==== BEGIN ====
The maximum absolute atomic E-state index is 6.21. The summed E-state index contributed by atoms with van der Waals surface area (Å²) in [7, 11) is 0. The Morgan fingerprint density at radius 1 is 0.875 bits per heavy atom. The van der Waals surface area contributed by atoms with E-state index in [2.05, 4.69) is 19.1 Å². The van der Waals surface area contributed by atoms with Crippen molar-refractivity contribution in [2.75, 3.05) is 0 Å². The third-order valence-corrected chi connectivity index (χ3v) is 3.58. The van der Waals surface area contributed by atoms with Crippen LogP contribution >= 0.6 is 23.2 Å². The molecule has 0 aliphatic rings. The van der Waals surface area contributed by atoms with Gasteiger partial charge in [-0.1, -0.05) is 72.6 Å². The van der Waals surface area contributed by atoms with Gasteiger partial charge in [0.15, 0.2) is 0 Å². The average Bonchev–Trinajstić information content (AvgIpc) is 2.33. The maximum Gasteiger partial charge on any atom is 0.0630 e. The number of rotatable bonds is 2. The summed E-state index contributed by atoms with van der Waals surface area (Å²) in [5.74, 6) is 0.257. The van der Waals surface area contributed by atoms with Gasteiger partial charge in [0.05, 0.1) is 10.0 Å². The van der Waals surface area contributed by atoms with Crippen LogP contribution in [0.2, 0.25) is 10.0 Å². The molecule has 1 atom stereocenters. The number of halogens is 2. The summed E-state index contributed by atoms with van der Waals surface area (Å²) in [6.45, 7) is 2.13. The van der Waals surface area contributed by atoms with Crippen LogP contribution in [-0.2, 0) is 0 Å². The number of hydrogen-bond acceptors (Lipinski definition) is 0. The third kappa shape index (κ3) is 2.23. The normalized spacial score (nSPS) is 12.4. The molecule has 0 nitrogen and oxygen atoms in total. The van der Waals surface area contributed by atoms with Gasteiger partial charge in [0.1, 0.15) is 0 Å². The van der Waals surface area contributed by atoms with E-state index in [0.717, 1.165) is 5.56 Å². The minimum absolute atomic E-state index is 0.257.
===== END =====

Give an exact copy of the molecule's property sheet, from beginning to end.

The maximum absolute atomic E-state index is 6.21. The summed E-state index contributed by atoms with van der Waals surface area (Å²) in [7, 11) is 0. The Morgan fingerprint density at radius 1 is 0.875 bits per heavy atom. The van der Waals surface area contributed by atoms with E-state index in [2.05, 4.69) is 19.1 Å². The van der Waals surface area contributed by atoms with Crippen molar-refractivity contribution in [2.75, 3.05) is 0 Å². The third-order valence-corrected chi connectivity index (χ3v) is 3.58. The van der Waals surface area contributed by atoms with Crippen LogP contribution >= 0.6 is 23.2 Å². The molecule has 0 aliphatic rings. The van der Waals surface area contributed by atoms with Gasteiger partial charge in [-0.1, -0.05) is 72.6 Å². The van der Waals surface area contributed by atoms with Gasteiger partial charge in [0.15, 0.2) is 0 Å². The average Bonchev–Trinajstić information content (AvgIpc) is 2.33. The maximum Gasteiger partial charge on any atom is 0.0630 e. The number of rotatable bonds is 2. The summed E-state index contributed by atoms with van der Waals surface area (Å²) in [5.74, 6) is 0.257. The van der Waals surface area contributed by atoms with Gasteiger partial charge in [0.05, 0.1) is 10.0 Å². The van der Waals surface area contributed by atoms with Crippen LogP contribution in [0.2, 0.25) is 10.0 Å². The molecule has 1 atom stereocenters. The number of halogens is 2. The summed E-state index contributed by atoms with van der Waals surface area (Å²) in [6.45, 7) is 2.13. The van der Waals surface area contributed by atoms with Crippen LogP contribution in [-0.2, 0) is 0 Å². The number of hydrogen-bond acceptors (Lipinski definition) is 0. The third kappa shape index (κ3) is 2.23. The normalized spacial score (nSPS) is 12.4. The molecule has 0 nitrogen and oxygen atoms in total. The van der Waals surface area contributed by atoms with Gasteiger partial charge in [0.1, 0.15) is 0 Å². The van der Waals surface area contributed by atoms with E-state index in [0.717, 1.165) is 5.56 Å². The minimum absolute atomic E-state index is 0.257.